Computational prediction of novel MAB phases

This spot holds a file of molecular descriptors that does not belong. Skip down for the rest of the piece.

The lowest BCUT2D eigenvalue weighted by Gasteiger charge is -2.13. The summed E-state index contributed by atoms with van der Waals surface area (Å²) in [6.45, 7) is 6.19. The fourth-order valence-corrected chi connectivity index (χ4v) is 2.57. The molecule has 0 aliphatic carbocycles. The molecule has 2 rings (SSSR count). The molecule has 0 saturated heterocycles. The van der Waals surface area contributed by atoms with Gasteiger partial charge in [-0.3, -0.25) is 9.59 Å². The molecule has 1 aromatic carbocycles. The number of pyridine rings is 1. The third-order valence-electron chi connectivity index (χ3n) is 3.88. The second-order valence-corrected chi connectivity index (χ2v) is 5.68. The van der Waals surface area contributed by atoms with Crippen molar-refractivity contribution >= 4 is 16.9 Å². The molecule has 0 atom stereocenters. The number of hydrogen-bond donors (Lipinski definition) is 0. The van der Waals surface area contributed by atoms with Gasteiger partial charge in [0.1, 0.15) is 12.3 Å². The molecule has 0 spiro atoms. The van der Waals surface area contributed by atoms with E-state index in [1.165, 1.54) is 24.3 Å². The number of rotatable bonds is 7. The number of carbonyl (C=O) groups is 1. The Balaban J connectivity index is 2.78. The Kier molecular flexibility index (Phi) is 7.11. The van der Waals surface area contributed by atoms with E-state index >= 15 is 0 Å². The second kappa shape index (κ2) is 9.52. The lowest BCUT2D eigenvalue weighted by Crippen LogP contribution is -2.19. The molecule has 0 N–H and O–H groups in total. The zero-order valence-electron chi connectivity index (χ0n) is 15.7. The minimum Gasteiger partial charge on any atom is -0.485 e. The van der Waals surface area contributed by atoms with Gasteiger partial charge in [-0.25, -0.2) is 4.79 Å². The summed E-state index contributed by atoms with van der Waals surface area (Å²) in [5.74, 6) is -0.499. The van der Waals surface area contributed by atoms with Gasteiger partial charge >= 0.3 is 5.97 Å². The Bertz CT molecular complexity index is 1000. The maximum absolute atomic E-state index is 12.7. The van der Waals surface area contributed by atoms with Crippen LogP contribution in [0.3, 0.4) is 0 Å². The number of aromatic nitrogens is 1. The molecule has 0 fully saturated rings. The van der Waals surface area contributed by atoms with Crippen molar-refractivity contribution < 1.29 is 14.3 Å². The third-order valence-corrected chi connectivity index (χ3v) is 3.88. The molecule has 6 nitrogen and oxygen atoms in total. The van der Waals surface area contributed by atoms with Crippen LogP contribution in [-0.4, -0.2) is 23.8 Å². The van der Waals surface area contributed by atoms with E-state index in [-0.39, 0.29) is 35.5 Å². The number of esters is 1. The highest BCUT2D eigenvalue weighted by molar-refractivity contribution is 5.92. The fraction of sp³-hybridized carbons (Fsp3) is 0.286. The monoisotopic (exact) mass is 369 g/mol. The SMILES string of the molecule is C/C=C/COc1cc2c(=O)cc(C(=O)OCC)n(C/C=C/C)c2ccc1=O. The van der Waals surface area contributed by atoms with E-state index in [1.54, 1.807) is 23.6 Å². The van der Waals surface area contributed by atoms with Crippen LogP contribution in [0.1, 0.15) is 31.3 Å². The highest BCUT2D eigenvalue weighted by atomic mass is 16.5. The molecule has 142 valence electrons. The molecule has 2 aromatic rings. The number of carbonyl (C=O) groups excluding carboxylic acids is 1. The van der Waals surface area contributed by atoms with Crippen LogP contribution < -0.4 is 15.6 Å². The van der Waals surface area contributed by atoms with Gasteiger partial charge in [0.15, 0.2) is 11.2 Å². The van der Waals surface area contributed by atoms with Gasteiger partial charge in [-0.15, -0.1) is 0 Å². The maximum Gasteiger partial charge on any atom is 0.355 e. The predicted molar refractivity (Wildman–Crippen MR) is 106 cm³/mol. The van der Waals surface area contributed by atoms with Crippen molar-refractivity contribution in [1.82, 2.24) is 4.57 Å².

Abstract: The synthesis procedure of any materials system is often considered a challenging task if performed without any prior knowledge. Theoretical models may thus be used as an external input and guide experimental efforts toward novel exotic materials which are most likely to be synthesizable. The aim of this work is to apply theoretical models and develop frameworks for reliable predictions of thermodynamically stable materials. The material in focus herein is the family of atomic layered boride-based materials referred to as MAB phases.The ground state energy of a material system may be obtained by applying firstprincipal calculations, such as density functional theory (DFT), which has thoroughly been used throughout this thesis. However, performing modern state-of-the-art quantum mechanical calculations, in general, relies on a pre-defined crystal structure which may be constructed based on an a priori known structure or obtained through the use of crystal structure prediction models. In this work, both approaches are explored. We herein perform a thermodynamical screening study to predict novel stable ternary boron-based materials by considering M2AB2, M3AB4, M4AB6, MAB and M4AB4 compositions in orthorhombic and hexagonal symmetries with inspiration from experimentally synthesized MAB phases. The considered atomic elements are M = Sc, Y, Ti, Zr, Hf, V, Nb, Ta, Cr, Mo, W, Mn, Fe, Co, A = Al, Ga, In, and B is boron. Among the considered compounds, seven experimentally synthesized phases are verified as stable, and we predict the three hypothetical phases to be stable - Hf2InB2, Zr2InB2, and Mo4AlB4. Additionally, 23 phases of varying symmetries and compositions are predicted as close to stable or to be metastable.However, the assumption of assigning initial crystal structures based on neighbouring compounds may drastically limit the outcome of a screening study. State-of-the-art techniques to generate low energy crystal structures within the considered material phase space is thus explored. More specifically, the Mo-Sc-Al-B system is studied along the ternary joints of (MoxSc1-x)2AlB2 where 0 < x < 1 by using the cluster expansion (CE) and the crystal structure prediction (CSP) codes, CLEASE and USPEX, in analogy. Previous attempts to study the Mo-Sc-Al-B system has been limited by only considering either hexagonal or orthorhombic symmetries. We challenge such approaches by covering larger portions of the phase space efficiently by combining CSP and CE frameworks. The Mo4/3Sc2/3AlB2 (R ̅3m) phase, previously referred to as i-MAB, is verified stable in addition to Mo2/3Sc4/3AlB2 (R3).The suggested approach of combining CE and CSP frameworks for investigating multi-component systems consists of initially performing CSP searches on the systems of smaller order constituting the system in focus. In the pseudo-ternary (MoxSc1-x)2AlB2 system, this refers to performing CSP searches on the ternary Mo2AlB2 and Sc2AlB2 systems. In addition, we also consider the structures of experimentally known phases with similar compositions. The complete set of structures obtained either from CSP or public databases, was later used to design CE models where mixing tendencies in addition to stability determined which model to further study. The predicted low-energy structures of the CE model were relaxed and used as seed structures within a complete CSP search covering the (MoxSc1-x)2AlB2 system for 0 < x < 1. We demonstrate that the use of seed structures, obtained from CE models, efficiently improved the search for low-energy structures within a multi-component system. The suggested approach is yet to be tested on any other system but is applicable to any alternative multi-component system.

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